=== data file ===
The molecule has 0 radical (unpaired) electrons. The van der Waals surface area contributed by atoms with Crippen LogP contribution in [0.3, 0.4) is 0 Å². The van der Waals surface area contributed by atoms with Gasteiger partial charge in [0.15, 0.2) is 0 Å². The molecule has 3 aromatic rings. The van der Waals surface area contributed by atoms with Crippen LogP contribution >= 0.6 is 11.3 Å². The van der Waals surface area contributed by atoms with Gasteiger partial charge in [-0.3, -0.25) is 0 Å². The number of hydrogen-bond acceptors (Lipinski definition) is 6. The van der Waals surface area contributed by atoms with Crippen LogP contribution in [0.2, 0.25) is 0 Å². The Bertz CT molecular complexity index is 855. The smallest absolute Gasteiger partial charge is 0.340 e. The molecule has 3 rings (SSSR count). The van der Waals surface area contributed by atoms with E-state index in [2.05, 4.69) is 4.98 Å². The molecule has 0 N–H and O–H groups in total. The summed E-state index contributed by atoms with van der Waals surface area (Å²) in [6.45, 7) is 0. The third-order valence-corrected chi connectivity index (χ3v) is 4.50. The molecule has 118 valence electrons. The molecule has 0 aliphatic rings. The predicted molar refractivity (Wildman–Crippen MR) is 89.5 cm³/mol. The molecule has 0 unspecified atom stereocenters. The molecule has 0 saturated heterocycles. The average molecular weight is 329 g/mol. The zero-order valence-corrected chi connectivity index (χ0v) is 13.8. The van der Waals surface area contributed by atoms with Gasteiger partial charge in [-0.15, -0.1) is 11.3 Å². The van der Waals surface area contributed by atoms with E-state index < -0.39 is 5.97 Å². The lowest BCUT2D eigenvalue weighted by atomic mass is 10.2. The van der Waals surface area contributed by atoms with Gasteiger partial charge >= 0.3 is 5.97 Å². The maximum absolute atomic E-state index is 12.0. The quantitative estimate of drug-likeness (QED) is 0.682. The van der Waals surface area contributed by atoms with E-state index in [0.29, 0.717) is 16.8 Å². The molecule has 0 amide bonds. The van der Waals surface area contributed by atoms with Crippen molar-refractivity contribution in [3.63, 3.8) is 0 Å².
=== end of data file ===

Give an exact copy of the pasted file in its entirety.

The molecule has 0 radical (unpaired) electrons. The van der Waals surface area contributed by atoms with Crippen LogP contribution in [0.3, 0.4) is 0 Å². The van der Waals surface area contributed by atoms with Gasteiger partial charge in [0.15, 0.2) is 0 Å². The molecule has 3 aromatic rings. The van der Waals surface area contributed by atoms with Crippen LogP contribution >= 0.6 is 11.3 Å². The van der Waals surface area contributed by atoms with Gasteiger partial charge in [-0.3, -0.25) is 0 Å². The number of hydrogen-bond acceptors (Lipinski definition) is 6. The van der Waals surface area contributed by atoms with Crippen LogP contribution in [0.2, 0.25) is 0 Å². The Bertz CT molecular complexity index is 855. The smallest absolute Gasteiger partial charge is 0.340 e. The molecule has 3 rings (SSSR count). The van der Waals surface area contributed by atoms with E-state index in [2.05, 4.69) is 4.98 Å². The molecule has 0 N–H and O–H groups in total. The summed E-state index contributed by atoms with van der Waals surface area (Å²) in [6.45, 7) is 0. The third-order valence-corrected chi connectivity index (χ3v) is 4.50. The molecule has 118 valence electrons. The molecule has 0 aliphatic rings. The predicted molar refractivity (Wildman–Crippen MR) is 89.5 cm³/mol. The molecule has 0 unspecified atom stereocenters. The molecule has 0 saturated heterocycles. The average molecular weight is 329 g/mol. The zero-order valence-corrected chi connectivity index (χ0v) is 13.8. The van der Waals surface area contributed by atoms with Gasteiger partial charge in [-0.15, -0.1) is 11.3 Å². The van der Waals surface area contributed by atoms with E-state index < -0.39 is 5.97 Å². The lowest BCUT2D eigenvalue weighted by atomic mass is 10.2. The van der Waals surface area contributed by atoms with Gasteiger partial charge >= 0.3 is 5.97 Å². The maximum absolute atomic E-state index is 12.0. The quantitative estimate of drug-likeness (QED) is 0.682. The van der Waals surface area contributed by atoms with E-state index in [0.29, 0.717) is 16.8 Å². The molecule has 0 amide bonds. The van der Waals surface area contributed by atoms with Crippen molar-refractivity contribution in [3.63, 3.8) is 0 Å².